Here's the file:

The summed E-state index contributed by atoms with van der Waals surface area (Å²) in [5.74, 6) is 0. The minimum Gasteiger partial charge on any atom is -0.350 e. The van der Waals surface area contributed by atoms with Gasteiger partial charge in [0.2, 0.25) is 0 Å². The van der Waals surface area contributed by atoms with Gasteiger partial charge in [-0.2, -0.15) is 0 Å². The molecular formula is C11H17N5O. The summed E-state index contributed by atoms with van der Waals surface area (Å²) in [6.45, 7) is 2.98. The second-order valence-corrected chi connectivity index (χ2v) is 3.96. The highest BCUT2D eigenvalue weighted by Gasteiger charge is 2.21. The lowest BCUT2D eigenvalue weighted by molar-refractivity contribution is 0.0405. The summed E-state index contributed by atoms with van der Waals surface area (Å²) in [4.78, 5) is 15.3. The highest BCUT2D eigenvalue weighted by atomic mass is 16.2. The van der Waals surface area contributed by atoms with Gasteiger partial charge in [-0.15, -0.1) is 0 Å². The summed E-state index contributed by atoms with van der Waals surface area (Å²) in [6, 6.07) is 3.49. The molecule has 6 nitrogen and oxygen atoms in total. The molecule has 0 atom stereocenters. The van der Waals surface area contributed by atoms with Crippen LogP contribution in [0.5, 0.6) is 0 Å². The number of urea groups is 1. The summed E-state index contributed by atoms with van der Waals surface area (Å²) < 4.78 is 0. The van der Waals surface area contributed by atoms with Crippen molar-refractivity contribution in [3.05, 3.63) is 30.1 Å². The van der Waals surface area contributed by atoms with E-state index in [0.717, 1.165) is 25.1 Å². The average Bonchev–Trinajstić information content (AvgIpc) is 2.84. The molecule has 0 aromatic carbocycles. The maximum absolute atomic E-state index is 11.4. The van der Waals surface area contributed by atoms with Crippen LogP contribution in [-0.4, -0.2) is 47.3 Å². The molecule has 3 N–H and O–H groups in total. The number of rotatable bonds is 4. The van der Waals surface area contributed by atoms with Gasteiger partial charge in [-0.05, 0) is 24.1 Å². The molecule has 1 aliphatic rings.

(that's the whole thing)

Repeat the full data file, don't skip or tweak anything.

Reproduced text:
The summed E-state index contributed by atoms with van der Waals surface area (Å²) in [5.74, 6) is 0. The minimum Gasteiger partial charge on any atom is -0.350 e. The van der Waals surface area contributed by atoms with Gasteiger partial charge in [0.2, 0.25) is 0 Å². The van der Waals surface area contributed by atoms with Gasteiger partial charge in [-0.2, -0.15) is 0 Å². The molecular formula is C11H17N5O. The summed E-state index contributed by atoms with van der Waals surface area (Å²) in [6.45, 7) is 2.98. The second-order valence-corrected chi connectivity index (χ2v) is 3.96. The highest BCUT2D eigenvalue weighted by Gasteiger charge is 2.21. The lowest BCUT2D eigenvalue weighted by molar-refractivity contribution is 0.0405. The summed E-state index contributed by atoms with van der Waals surface area (Å²) in [4.78, 5) is 15.3. The highest BCUT2D eigenvalue weighted by atomic mass is 16.2. The van der Waals surface area contributed by atoms with Gasteiger partial charge in [-0.15, -0.1) is 0 Å². The summed E-state index contributed by atoms with van der Waals surface area (Å²) in [6, 6.07) is 3.49. The molecule has 6 nitrogen and oxygen atoms in total. The molecule has 0 atom stereocenters. The van der Waals surface area contributed by atoms with Crippen LogP contribution in [0.5, 0.6) is 0 Å². The number of urea groups is 1. The summed E-state index contributed by atoms with van der Waals surface area (Å²) < 4.78 is 0. The van der Waals surface area contributed by atoms with Crippen molar-refractivity contribution in [3.05, 3.63) is 30.1 Å². The van der Waals surface area contributed by atoms with E-state index in [0.717, 1.165) is 25.1 Å². The average Bonchev–Trinajstić information content (AvgIpc) is 2.84. The molecule has 0 aromatic carbocycles. The maximum absolute atomic E-state index is 11.4. The van der Waals surface area contributed by atoms with Crippen LogP contribution in [-0.4, -0.2) is 47.3 Å². The molecule has 3 N–H and O–H groups in total. The number of rotatable bonds is 4. The van der Waals surface area contributed by atoms with Gasteiger partial charge in [-0.05, 0) is 24.1 Å². The molecule has 1 aliphatic rings.